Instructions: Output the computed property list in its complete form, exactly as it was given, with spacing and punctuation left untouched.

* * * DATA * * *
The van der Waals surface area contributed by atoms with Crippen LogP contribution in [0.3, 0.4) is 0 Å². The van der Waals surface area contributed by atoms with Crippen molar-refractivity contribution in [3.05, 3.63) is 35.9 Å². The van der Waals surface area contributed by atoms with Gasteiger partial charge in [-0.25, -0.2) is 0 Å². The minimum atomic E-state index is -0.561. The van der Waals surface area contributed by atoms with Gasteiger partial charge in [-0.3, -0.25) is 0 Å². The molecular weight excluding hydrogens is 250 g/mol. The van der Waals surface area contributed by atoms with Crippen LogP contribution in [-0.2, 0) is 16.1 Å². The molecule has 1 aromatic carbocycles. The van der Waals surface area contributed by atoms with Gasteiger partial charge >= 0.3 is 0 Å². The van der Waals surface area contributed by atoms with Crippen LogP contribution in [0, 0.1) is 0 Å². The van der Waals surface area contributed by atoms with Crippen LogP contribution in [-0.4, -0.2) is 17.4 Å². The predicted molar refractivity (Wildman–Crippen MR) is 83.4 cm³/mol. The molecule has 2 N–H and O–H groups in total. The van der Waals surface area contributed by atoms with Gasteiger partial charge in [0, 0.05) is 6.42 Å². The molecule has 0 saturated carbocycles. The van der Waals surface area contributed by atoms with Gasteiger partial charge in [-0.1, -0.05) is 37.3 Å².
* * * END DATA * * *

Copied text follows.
The van der Waals surface area contributed by atoms with Crippen LogP contribution in [0.3, 0.4) is 0 Å². The van der Waals surface area contributed by atoms with Crippen molar-refractivity contribution in [3.05, 3.63) is 35.9 Å². The van der Waals surface area contributed by atoms with Gasteiger partial charge in [-0.25, -0.2) is 0 Å². The minimum atomic E-state index is -0.561. The van der Waals surface area contributed by atoms with Gasteiger partial charge in [-0.3, -0.25) is 0 Å². The molecular weight excluding hydrogens is 250 g/mol. The van der Waals surface area contributed by atoms with Crippen LogP contribution in [-0.2, 0) is 16.1 Å². The molecule has 1 aromatic carbocycles. The van der Waals surface area contributed by atoms with Gasteiger partial charge >= 0.3 is 0 Å². The van der Waals surface area contributed by atoms with Crippen LogP contribution in [0, 0.1) is 0 Å². The van der Waals surface area contributed by atoms with Crippen LogP contribution in [-0.4, -0.2) is 17.4 Å². The predicted molar refractivity (Wildman–Crippen MR) is 83.4 cm³/mol. The molecule has 2 N–H and O–H groups in total. The van der Waals surface area contributed by atoms with Gasteiger partial charge in [0, 0.05) is 6.42 Å². The molecule has 0 saturated carbocycles. The van der Waals surface area contributed by atoms with Gasteiger partial charge in [-0.1, -0.05) is 37.3 Å².